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homicides have gone down over the last two decades really. there's still sky high compared to what they could be and what they should be. of about one hundred times the rate of gun homicides and violent gun crimes relative to many countries of western europe and we should not be in the business of normalizing violence and related to that i think it's clear there is a relationship between gun violence and economic violence and poverty and racial disparities and economic disparities and all that and the more we become an unjust society. the more we are at risk for continuing gun violence and potentially growing gun violence and one last point is that you know the american people have wanted to do something about this we are not ninety percent support but we might have a little i'll just say we've got
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a political problem that prevents us from fixing this in the way that the american people would like ben do you have a response. well look i totally agree with what jill just said about not normalizing the violence i think that's a very important point but look when we talk about politicians i would just make this point very quickly that politicians want to jump on the issue of guns because it's a very political issue and as you pointed out in the beginning abbie it's an issue that people are very divided on so you know you get people who are passionately for it and people who are passionately against it at least you're driving passions as a politician but if politicians were sincere about a lot of this you know candidly and not to take us off topic but ten times the number of kids have been killed in pakistan somalia and yemen through drone strike they were killed at sandy hook and over the past since two thousand and seven and so when we see that happening and politicians silent on those issues but then they they rail against guns in the united states because we must protect the children to me when it comes to the political issue it rings hollow because we see so much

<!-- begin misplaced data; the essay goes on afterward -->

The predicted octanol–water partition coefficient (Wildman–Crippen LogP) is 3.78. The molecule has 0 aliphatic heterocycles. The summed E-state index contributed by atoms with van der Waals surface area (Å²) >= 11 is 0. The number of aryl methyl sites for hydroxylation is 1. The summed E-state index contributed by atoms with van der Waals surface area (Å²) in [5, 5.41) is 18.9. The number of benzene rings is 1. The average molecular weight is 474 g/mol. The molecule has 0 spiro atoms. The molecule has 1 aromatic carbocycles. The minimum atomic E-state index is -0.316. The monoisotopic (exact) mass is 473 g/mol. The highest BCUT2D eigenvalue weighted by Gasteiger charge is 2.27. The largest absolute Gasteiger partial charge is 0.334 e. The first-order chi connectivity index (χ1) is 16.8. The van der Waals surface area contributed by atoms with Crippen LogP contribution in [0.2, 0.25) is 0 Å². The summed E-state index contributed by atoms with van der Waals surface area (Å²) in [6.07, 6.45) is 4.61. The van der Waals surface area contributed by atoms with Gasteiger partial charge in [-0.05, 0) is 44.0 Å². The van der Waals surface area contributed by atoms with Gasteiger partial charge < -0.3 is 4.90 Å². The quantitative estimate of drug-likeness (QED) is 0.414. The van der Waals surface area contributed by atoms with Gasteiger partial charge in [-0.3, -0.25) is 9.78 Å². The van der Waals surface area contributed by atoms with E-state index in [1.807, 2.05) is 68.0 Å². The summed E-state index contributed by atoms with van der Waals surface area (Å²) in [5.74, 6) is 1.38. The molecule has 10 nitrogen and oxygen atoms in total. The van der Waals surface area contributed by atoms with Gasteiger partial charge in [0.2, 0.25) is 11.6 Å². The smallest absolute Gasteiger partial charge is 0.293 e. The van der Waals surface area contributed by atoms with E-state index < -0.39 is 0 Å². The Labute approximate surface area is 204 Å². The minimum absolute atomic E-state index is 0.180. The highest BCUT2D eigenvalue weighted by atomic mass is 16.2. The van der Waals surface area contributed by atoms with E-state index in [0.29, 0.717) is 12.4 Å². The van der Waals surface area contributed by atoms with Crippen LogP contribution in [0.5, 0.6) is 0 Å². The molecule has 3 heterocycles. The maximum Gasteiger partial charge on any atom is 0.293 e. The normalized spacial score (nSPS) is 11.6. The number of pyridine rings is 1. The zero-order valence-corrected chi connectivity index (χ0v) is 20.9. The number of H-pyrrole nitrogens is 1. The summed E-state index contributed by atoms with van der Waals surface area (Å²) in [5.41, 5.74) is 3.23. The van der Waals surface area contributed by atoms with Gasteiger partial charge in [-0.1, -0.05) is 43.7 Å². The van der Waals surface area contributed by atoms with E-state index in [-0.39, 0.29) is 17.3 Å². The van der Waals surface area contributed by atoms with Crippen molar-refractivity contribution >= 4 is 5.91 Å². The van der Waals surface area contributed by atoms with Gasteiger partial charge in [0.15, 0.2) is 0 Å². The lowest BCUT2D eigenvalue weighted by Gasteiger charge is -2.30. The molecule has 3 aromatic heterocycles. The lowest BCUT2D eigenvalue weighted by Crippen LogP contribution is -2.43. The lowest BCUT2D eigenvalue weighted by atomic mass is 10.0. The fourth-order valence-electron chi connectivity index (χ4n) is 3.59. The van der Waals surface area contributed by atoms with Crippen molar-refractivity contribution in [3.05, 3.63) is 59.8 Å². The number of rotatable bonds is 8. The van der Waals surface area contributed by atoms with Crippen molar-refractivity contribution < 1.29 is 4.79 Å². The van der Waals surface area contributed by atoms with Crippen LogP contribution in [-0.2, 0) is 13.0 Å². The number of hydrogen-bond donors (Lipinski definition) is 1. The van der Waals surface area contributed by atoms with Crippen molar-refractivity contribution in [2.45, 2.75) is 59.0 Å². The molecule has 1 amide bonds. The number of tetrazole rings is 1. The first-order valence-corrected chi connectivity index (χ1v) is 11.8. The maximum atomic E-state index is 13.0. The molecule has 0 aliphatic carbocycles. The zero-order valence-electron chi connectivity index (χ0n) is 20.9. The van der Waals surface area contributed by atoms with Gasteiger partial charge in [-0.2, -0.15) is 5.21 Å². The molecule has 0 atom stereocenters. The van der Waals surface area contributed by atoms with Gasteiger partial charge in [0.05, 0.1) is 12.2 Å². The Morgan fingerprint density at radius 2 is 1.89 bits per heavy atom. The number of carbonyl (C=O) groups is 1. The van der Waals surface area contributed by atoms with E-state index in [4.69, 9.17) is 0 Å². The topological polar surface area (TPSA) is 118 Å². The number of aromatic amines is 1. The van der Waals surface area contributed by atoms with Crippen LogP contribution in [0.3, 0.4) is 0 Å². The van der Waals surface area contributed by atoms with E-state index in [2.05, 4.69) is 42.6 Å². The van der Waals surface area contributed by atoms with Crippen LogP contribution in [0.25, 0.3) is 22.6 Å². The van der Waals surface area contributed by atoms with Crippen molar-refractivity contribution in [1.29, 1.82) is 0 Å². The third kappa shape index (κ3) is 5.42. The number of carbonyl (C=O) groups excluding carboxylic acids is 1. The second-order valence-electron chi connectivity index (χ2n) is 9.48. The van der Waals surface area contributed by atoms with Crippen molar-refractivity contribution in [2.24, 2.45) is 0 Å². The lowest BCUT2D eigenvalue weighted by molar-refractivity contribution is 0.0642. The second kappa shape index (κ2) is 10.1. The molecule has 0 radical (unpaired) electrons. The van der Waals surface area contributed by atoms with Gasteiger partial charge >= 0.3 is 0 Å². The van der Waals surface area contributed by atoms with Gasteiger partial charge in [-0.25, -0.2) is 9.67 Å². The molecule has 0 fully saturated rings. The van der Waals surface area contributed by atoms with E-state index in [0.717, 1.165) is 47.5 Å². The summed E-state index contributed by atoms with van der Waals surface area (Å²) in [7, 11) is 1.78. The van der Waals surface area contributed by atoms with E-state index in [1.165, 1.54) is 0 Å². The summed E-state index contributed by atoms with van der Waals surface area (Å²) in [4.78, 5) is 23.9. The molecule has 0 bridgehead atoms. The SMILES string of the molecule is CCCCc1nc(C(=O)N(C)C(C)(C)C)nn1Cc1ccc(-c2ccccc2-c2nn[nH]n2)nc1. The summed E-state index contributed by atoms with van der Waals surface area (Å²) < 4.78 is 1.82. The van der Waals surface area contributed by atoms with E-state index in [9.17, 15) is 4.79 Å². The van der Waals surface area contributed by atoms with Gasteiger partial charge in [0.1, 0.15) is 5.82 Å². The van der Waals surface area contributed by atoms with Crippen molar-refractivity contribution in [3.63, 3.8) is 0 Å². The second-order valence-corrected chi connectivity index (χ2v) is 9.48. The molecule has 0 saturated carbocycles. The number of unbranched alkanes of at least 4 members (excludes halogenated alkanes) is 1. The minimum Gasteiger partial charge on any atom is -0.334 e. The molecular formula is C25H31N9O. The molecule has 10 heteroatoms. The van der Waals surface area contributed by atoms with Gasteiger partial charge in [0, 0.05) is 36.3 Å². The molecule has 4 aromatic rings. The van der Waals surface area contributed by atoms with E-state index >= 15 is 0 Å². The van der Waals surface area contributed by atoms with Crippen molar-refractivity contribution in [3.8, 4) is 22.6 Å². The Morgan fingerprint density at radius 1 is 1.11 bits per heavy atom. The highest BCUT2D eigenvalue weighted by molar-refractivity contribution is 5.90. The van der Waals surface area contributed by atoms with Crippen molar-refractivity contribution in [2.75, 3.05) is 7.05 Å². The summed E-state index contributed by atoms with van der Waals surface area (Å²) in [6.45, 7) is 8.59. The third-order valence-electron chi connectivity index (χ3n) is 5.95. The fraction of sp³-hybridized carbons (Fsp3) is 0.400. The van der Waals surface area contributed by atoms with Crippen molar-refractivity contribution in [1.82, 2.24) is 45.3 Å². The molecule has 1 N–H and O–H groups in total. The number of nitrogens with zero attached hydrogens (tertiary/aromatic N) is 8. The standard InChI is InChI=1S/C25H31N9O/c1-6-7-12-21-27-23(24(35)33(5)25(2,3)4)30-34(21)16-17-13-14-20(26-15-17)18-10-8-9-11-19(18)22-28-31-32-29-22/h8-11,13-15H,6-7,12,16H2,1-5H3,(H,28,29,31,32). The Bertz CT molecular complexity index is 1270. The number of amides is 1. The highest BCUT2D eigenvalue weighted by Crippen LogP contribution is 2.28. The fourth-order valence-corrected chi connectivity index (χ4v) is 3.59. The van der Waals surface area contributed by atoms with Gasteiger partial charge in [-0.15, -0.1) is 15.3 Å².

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violence occurring around the world at the hands of government who then wants to be able to protect people at home by taking away guns i think that's why there's such a disparity there because the talk in the walk don't always meet each other. do you have a response. just to say that i think gun violence and this country is certainly not helped by money in politics i think you saw in the senate last april was because of intense lobbying by the gun lobby the corporate gun lobby not just the national rifle association but then it is an american and number of others and they frighten politicians from doing the right thing the politicians are more in the back pocket of the corporate gun lobby than in the interests of their constituents so i think money in politics is a really big problem but i think we're also looking at this issue probably through the wrong lens i think you look at it as a public health problem when you have thirty one thousand americans dying every year from guns and eighty thousand being injured that's a public health crisis so you need to apply a different approach which has been successfully done with for example automobiles and tobacco smoking you look at the product you look about how can you reduce death
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and injury from the product and there are two ways you can do that you can strengthen our laws federally and state through education plus you can also make the products safer and the gun industry has resisted any attempt to make their products safer smart gun technology is out there but you're not seeing them investing in it. well you know what is missing in this is that other side of this whole issue which is that there are hundreds and hundreds of thousands of times perhaps upwards of two million citizens use guns to protect themselves and prevent a tragedy from happening so it's not enough to just look at the tragedy that occurred but look at the positive side after all if guns were so useless in self-defense why don't we issue them to america's law enforcement it's because they are effective when you speak about guns not being safe while they're very safe guns do exactly what they're promised to do the issue is never the gun per se